By Kathleen Brooks, Brian Dolan

Forex markets function alongside other major financial markets, such as stocks, bonds, and commodities. Although these financial markets have seen higher long-term correlations with forex in recent years, short-term correlations are far less reliable.

But there are still important fundamental and psychological relationships between other markets and currencies, especially the U.S. dollar. In that sense, look to developments in other financial markets to see whether they confirm or contradict price moves in the dollar pairs.

So, even though there may not be a statistically reliable basis on which to trade currencies based on movements in other financial markets, you’ll be a step ahead if you keep an eye on the following other markets.

U.S. Treasury yields

U.S. government bond yields are a good indicator of the overall direction of U.S. interest rates and expectations. Focus on the benchmark ten-year Treasury-note yield as the main interest rate to monitor. Keep an eye on shorter-term rates, like three-month T-bills and two-year notes.

Rising yields tend to be dollar positive, and falling yields tend to be negative for the dollar. If yields are rising, but the dollar isn’t, it suggests that other factors are at work keeping the dollar down and that dollar bulls should be cautious. If yields are falling and the dollar is falling, too, you’re getting confirmation from the bond market of a negative U.S. dollar environment — lower interest rates.

Make sure you understand the reason for the bond yield’s movements, because it can suggest different interpretations. If it’s based on interest rate expectations — due to data or Fed comments, for instance — it’s more likely to reflect overall dollar direction.

If it’s due to market uncertainty and a flight to quality — due to European debt concerns, for example — the impact on the U.S. dollar may be more positive. The larger the change in yields, the more important is the message that’s coming from the bond market. Yield changes of more than 5 basis points (1/100 of a percent) should get your attention.

Gold and silver prices

Precious metals like gold and silver are typically viewed as hedges against inflation and safe-haven investments in times of financial market uncertainty.

In recent years, gold and silver have seen heightened demand as alternatives to the major currencies, most especially the U.S. dollar, but also the euro, as the European debt crisis has threatened the single currency. As such, gold and silver prices tend to move in the opposite direction of the U.S. dollar overall (inverse correlation), but the short-term correlations are trickier.

Gold and silver are relatively illiquid markets and mostly take their cues from the larger forex market, but the metals are no stranger to their own market-specific gyrations, typically based on breaks of technical levels.

Look for confirmation of the U.S. dollar direction in gold and silver prices. If the dollar is rallying and the metals are falling, for instance, it’s a good sign that the dollar’s gains are for real. If the dollar is rallying but gold is holding steady or even rising, the dollar’s strength looks more suspect.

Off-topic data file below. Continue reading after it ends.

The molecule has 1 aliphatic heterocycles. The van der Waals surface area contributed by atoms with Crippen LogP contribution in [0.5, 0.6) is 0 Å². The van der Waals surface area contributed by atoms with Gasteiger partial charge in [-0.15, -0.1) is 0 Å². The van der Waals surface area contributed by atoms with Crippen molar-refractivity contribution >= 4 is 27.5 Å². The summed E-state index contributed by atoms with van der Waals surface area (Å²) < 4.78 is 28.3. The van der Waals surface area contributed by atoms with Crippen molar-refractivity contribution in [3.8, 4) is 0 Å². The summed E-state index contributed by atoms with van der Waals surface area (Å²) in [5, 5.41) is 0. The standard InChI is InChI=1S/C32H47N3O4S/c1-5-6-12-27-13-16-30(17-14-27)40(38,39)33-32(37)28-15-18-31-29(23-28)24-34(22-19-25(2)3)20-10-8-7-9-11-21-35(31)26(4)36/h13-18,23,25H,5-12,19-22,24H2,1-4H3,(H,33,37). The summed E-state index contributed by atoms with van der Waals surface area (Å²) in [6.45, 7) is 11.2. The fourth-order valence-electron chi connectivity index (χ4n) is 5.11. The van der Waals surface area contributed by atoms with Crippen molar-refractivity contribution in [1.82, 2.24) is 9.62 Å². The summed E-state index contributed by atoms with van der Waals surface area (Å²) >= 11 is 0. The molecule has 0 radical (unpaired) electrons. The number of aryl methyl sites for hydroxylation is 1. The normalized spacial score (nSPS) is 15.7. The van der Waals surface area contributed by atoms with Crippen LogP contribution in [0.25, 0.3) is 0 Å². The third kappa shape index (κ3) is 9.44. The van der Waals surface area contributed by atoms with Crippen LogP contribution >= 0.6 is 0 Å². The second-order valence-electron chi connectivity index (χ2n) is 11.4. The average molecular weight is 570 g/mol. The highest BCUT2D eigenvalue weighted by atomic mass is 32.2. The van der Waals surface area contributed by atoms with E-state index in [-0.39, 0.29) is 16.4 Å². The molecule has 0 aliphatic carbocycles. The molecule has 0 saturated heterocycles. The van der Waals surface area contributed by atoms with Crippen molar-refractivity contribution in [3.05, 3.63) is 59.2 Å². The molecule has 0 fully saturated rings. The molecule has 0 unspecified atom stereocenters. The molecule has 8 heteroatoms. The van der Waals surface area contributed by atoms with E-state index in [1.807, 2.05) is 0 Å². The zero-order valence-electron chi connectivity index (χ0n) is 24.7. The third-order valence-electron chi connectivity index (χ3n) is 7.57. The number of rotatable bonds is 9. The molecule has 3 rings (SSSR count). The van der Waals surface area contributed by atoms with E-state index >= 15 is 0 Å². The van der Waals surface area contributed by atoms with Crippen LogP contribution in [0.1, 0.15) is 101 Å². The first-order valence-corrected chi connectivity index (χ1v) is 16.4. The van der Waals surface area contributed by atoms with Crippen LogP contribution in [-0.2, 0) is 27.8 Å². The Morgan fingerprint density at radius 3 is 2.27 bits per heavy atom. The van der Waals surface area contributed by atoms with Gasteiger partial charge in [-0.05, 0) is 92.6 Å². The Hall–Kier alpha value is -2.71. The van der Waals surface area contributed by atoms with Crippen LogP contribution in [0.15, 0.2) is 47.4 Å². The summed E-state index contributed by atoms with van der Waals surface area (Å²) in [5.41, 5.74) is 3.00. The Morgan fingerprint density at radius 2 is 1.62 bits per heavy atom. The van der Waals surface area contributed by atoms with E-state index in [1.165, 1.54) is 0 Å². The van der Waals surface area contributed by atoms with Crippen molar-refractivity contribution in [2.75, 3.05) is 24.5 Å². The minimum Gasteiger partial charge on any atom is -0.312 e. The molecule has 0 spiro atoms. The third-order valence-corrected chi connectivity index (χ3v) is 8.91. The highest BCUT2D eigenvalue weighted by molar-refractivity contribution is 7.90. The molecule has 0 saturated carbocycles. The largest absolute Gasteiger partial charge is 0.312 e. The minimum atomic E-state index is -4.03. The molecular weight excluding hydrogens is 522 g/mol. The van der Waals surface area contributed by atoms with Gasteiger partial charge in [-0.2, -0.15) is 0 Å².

Oil

Oil is similar to the precious metals and other commodities in that it has a long-term inverse correlation to the U.S. dollar (dollar down/oil up and vice versa). But the same caveat also holds true — shorter-term correlations are less reliable, and oil is especially vulnerable to oil-specific supply/demand shocks.

Note an asymmetric bias to the relationship between oil and the U.S. dollar. What that means is that oil is likely to experience greater strength on a falling dollar than weakness on a rising dollar, if all else is equal.

Look to oil price developments for what they suggest about interest-rate expectations and relative economic growth. Higher oil prices tend to increase inflation pressures, which may lead to higher interest rates. At the same time, higher oil prices tend to reduce economic growth by undermining personal consumption.

Between the two, oil’s impact on the growth outlook is more important due to the speed with which consumers react to changes in oil prices. Interest rate changes take longer. The recent surge in emerging market nations’ growth has also heightened global demand for oil, so oil increasingly functions as a barometer for overall global growth.

Stocks

Long-term, such as over the last decade, there is very little correlation between stock markets and currencies. However, since the Great Financial Crisis of 2008–2009, there has been a stronger relationship between stocks and forex, especially the U.S. dollar.

The relationship is best described as risk on/risk off, where stocks are considered risk-seeking assets and the dollar is viewed as the safe-haven asset, as investors buy USD to buy U.S. Treasury debt, the ultimate safe harbor.

In recent years, the risk-on/risk-off scenario has typically played out as follows: When the overall market environment is positive, investors embrace risk and buy stocks, reducing the demand for dollars, usually leading to dollar weakness. When the news turns bad, however, investors have dumped stocks and fled to the safety of U.S. Treasuries and the greenback.

As long as recent financial travails plague the global economy, this relationship seems set. But when economic and financial conditions begin to improve to something resembling normalcy, expect the stocks/forex relationship to return to lower historical correlations.